After hype and fallback, Magic Leap finds a less cool but useful niche in augmented reality
OAt the Roscoe, Illinois-based PBC Linear plant, new workers wear Magic Leap augmented reality headsets as part of their training. For the past three years, the private company, which manufactures bearings and actuators, has been using the headsets for instruction and, more recently, for preventive maintenance and sales.
“We just saw a really cool demo for really cool hardware and our owner wanted to invest,” says Beau Wileman, applied cobotics product manager at PBC Linear. “The technology seems made for the industrial environment.”
It’s a far cry from the early days of Magic Leap, one of the most hyped tech companies of the past decade. It shows both the real potential of its technology under CEO Peggy Johnson, who took the top spot two years ago, as well as the slow pace of adoption. Augmented reality associates digital content, such as virtual instructions or 3D images, with the real world, unlike virtual reality where the user is fully entangled in the digital universe.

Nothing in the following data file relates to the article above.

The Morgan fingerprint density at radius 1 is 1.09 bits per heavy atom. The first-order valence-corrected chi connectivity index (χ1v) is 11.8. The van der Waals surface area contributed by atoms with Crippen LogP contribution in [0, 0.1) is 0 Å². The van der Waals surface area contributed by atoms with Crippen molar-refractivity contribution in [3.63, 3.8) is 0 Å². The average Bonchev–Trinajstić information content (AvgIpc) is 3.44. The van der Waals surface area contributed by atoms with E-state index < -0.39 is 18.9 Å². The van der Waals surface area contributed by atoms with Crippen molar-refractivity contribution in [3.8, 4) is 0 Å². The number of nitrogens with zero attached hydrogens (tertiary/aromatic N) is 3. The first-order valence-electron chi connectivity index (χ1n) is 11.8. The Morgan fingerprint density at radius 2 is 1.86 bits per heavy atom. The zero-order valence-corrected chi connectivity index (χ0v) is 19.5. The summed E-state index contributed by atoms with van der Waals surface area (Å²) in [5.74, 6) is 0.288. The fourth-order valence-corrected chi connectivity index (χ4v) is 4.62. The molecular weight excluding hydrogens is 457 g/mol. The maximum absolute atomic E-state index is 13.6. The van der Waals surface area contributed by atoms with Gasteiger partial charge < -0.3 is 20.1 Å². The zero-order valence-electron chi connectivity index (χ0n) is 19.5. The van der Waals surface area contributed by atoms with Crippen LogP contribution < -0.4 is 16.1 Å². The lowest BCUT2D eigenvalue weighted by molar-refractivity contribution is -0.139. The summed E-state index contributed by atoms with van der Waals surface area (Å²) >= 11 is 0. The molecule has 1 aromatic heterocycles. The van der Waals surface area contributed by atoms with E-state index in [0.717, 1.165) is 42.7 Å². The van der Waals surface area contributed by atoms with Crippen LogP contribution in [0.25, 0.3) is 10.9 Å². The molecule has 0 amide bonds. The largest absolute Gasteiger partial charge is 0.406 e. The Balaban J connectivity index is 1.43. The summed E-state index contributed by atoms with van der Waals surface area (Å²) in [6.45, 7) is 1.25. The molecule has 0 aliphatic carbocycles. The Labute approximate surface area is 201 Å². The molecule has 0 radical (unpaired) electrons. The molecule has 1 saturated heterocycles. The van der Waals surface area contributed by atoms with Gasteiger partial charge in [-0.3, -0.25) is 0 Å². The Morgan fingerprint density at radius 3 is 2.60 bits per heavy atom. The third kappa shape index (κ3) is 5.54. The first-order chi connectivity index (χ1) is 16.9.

Six years ago, Forbes put Magic Leap and its founder Rony Abovitz on the cover of the magazine for its technology’s promise to be “a disruptive machine”. The startup, which has raised more than $2 billion from major investors including Alphabet and Alibaba Group, was valued at $6.7 billion at its peak. The technology was cool, but its business model – targeting consumers who had no real reason to shell out big bucks for its AR
In September, Johnson, previously executive vice president of business development at Microsoft
“There’s a lot of hype, and we’re not on the hype at all in this Magic Leap 2.0 world,” Johnson said. Forbes.
Magic Leap introduced its second-generation augmented reality headset, known as Magic Leap 2, on September 30. Aimed at businesses, it is lighter and more powerful, with better imaging, than the previous version. The enterprise device, which is cloud-enabled and includes security features, costs $4,999. A base model of the new device is available for $3,299.
“Consumers draw all the attention to new technologies. Things tend to shift from technology to toy to tool.